The ship departed for Caribbean and South American ports within two months of her commission, combining her initial training and shakedown cruise with a goodwill tour. She remained in the Atlantic until July 1937, then headed to the southern California coast for fleet training before steaming to her new station at Pearl Harbor. When the Japanese struck Pearl Harbor on 7 December 1941, Mahan was at sea with the carrier USS Lexington, three cruisers and four destroyers as part of Task Force 12. Lexington's mission was to ferry Marine aircraft to reinforce Midway Island. After news of the attack on Pearl Harbor, the task-force commander received orders to terminate the ferry mission and search for Japanese ships. Unable to locate them, the force returned to Pearl Harbor on 12 December.
She put to sea in late December with 103 Marines to reinforce their detachment at Johnston Island (about 750 nautical miles—860 miles, or 1,390 km—west of Hawaii), and evacuated 47 civilians to Hawaii the following month. A convoy assignment took Mahan to Samoa, where she joined Task Force 17 (including the carrier Yorktown, two cruisers and five destroyers). The task force carried out raids on Jaluit Atoll, Mili Atoll and Makin Atoll (Butaritari) in the Marshall and Gilbert Islands. Mahan moved on to Canton Island by late February 1942, temporarily assigned to offshore patrol duty. By early April, she was at sea with a convoy bound for San Pedro, California. Mahan then steamed north to the Mare Island Naval Shipyard for overhaul, docking on 18 April 1942.
The ship was back operating in the waters off Pearl Harbor in August 1942. By mid-October, she had steamed out of Pearl Harbor as part of Task Force 16 with the carrier Enterprise, the battleship South Dakota, two cruisers and seven destroyers. On 24 October they joined Task Force 17, now composed of the carrier Hornet, four cruisers and six destroyers. The two carrier groups formed Task Force 61 under the command of Rear Admiral Thomas C. Kinkaid and were ordered to the Santa Cruz Islands to strike the Japanese if they moved on Guadalcanal. After the task force anchored off the islands, on the morning of 26 October Enterprise's search planes spotted the much-larger Japanese carrier force and the Battle of the Santa Cruz Islands began. When the conflict subsided, the Navy had lost 74 aircraft, the carrier Hornet and one destroyer; Enterprise, South Dakota, one cruiser and one destroyer were damaged. The Japanese lost about 100 aircraft, but their ship casualties were much lower. Admirals Nimitz and Halsey expressed their satisfaction with the battle Kinkaid's force had put up against heavy odds, and the destroyers in the Hornet and Enterprise screens were commended for a stellar effort. However, en route to Noumea, New Caledonia a Japanese submarine contact caused the battleship South Dakota and the destroyer Mahan to collide. Both ships were seriously damaged. Temporary repairs were made to Mahan at Noumea, and she headed back to Pearl Harbor for a new bow.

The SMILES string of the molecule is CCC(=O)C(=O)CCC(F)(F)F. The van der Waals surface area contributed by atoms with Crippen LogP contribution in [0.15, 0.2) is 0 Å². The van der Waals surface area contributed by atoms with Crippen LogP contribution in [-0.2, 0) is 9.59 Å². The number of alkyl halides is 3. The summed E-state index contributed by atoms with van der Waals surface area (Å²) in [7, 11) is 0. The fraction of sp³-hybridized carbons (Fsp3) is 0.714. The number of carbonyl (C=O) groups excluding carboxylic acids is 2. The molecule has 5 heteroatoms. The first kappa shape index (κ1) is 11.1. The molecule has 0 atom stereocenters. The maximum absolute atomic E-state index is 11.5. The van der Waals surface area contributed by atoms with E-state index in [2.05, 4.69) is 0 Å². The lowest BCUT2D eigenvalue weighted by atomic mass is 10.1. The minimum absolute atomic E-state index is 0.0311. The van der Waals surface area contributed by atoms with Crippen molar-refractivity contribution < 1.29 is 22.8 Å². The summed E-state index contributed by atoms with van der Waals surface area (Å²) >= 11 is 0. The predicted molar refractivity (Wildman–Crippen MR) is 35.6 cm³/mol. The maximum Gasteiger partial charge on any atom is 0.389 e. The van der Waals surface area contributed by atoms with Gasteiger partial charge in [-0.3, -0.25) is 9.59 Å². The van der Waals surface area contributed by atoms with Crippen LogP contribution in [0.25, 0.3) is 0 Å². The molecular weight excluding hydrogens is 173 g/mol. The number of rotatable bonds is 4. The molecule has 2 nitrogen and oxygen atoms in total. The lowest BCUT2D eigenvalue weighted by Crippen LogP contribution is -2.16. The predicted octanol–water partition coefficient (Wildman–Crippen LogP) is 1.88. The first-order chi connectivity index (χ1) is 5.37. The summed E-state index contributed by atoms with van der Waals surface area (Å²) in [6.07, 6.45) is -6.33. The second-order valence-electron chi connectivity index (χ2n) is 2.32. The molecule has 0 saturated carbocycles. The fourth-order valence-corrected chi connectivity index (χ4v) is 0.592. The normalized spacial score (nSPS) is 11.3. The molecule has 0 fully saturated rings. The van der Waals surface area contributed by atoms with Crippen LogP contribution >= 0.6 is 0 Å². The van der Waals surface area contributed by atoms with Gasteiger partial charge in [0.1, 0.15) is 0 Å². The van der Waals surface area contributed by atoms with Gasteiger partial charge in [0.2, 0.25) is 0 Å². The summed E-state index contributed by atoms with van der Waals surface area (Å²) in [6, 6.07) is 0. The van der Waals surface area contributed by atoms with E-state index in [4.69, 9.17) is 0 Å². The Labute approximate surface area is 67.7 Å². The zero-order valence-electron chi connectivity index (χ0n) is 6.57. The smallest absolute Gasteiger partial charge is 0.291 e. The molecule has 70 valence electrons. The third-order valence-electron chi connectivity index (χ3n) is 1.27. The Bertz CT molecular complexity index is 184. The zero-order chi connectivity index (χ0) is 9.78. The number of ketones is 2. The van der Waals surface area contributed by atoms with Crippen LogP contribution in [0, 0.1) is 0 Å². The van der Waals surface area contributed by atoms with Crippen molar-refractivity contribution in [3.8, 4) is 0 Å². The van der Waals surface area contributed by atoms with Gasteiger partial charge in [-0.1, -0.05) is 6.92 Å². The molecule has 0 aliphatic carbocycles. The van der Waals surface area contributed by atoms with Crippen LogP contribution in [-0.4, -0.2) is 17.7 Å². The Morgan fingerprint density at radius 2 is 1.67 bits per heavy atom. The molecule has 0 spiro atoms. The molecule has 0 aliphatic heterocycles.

Fully repaired, Mahan left Pearl Harbor on 9 January 1943 for the South Pacific. In subsequent months she escorted convoys between New Hebrides and the Fiji Islands, performed patrol assignments off New Caledonia and engaged in operations in Australian waters. By August her base of operations was Milne Bay, New Guinea, one of two staging areas (Buna, Papua New Guinea was the other) to retake the Japanese-held northeast coast of New Guinea. The operation began in August 1943, with plans laid to strike Lae, New Guinea. Two weeks earlier, Mahan and three other US destroyers cleared the Lae approaches and the waters between Salamaua and Finschhafen, bombarding Japanese installations at Finschhafen. In early September the Lae Task Force, under Admiral Daniel E. Barbey, left Milne Bay for Lae with 8,000 Australian troops. By the evening of 4 September, the troop landing was completed. By 11 September Salamaua was under Allied control, and Lae was taken by 16 September. Mahan and other US destroyers had provided cover for the amphibious landings.
Vanquished at Lae, the Japanese pulled back to Finschhafen (chosen for the next attack on New Guinea by the American-Australian offensive). Scheduled to leave on 22 September, the assault force under Admiral Barbey left Buna, New Guinea (escorted by US destroyers) the day before and stopped at Lae to pick up an Australian infantry brigade. Additional US destroyers were attached to the force, preceding the convoy to the rendezvous point. On 22 September, before daylight, the amphibious force stormed the beach at Finschhafen; by noon, all troops were ashore. As the destroyers began to withdraw from the area ten Japanese torpedo planes winged across the water, targeting Mahan and five other US destroyers. The ships returned fire, shooting down eight of the ten planes; the remaining two escaped. By 2 October, Finschhafen was in the hands of the Allies.
On 14 December 1943, an amphibious force led by Admiral Barbey mustered at Buna, New Guinea in preparation for a landing at Arawe, New Britain. With it was the bombardment group, composed of Mahan and four other US destroyers. Setting sail on the 14th, the force dropped anchor off Arawe early the next morning and Mahan and her sister ships bombarded the Japanese shore defenses at the main landing point. The shelling from the 5"/38 guns and the bazooka-fired rockets sent the Japanese into retreat, and by mid-morning the beachhead was secured. Christmas 1943 found Mahan steaming with the amphibious force under Admiral Barbey to Borgen Bay, near Cape Gloucester, New Britain. The entrance to Borgen Bay was risky, with uncharted waters; Mahan and Flusser were picked to sound out the channel and mark the way. They moved cautiously through the channel, with two minesweepers laying buoys in their wake. The amphibious force shadowed the buoys, weaving its cumbersome way through the passage. On the morning of the 26th, the Marines landed on the beach unopposed. The Japanese struck forcibly later that afternoon, but the Americans could not be dislodged.